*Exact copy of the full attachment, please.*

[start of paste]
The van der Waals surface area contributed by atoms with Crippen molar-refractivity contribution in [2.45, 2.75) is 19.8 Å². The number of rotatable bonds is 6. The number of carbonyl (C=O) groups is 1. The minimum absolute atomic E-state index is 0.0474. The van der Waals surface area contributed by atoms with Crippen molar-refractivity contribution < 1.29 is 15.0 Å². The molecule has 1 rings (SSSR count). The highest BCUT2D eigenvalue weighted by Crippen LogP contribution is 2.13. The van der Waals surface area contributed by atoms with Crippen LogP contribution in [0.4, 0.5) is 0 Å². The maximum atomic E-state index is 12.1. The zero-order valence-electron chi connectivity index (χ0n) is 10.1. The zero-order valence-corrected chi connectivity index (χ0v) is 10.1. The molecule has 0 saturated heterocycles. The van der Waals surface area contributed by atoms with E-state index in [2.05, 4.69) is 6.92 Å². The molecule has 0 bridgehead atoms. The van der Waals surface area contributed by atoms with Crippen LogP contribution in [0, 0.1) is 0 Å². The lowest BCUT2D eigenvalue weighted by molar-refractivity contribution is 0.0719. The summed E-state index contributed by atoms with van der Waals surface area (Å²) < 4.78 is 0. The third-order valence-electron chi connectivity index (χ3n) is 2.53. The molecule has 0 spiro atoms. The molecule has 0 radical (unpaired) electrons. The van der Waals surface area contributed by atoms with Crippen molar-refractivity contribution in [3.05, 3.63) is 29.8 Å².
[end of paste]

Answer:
The van der Waals surface area contributed by atoms with Crippen molar-refractivity contribution in [2.45, 2.75) is 19.8 Å². The number of rotatable bonds is 6. The number of carbonyl (C=O) groups is 1. The minimum absolute atomic E-state index is 0.0474. The van der Waals surface area contributed by atoms with Crippen molar-refractivity contribution < 1.29 is 15.0 Å². The molecule has 1 rings (SSSR count). The highest BCUT2D eigenvalue weighted by Crippen LogP contribution is 2.13. The van der Waals surface area contributed by atoms with Crippen LogP contribution in [0.4, 0.5) is 0 Å². The maximum atomic E-state index is 12.1. The zero-order valence-electron chi connectivity index (χ0n) is 10.1. The zero-order valence-corrected chi connectivity index (χ0v) is 10.1. The molecule has 0 saturated heterocycles. The van der Waals surface area contributed by atoms with E-state index in [2.05, 4.69) is 6.92 Å². The molecule has 0 bridgehead atoms. The van der Waals surface area contributed by atoms with Crippen LogP contribution in [0, 0.1) is 0 Å². The lowest BCUT2D eigenvalue weighted by molar-refractivity contribution is 0.0719. The summed E-state index contributed by atoms with van der Waals surface area (Å²) < 4.78 is 0. The third-order valence-electron chi connectivity index (χ3n) is 2.53. The molecule has 0 spiro atoms. The molecule has 0 radical (unpaired) electrons. The van der Waals surface area contributed by atoms with Crippen molar-refractivity contribution in [3.05, 3.63) is 29.8 Å².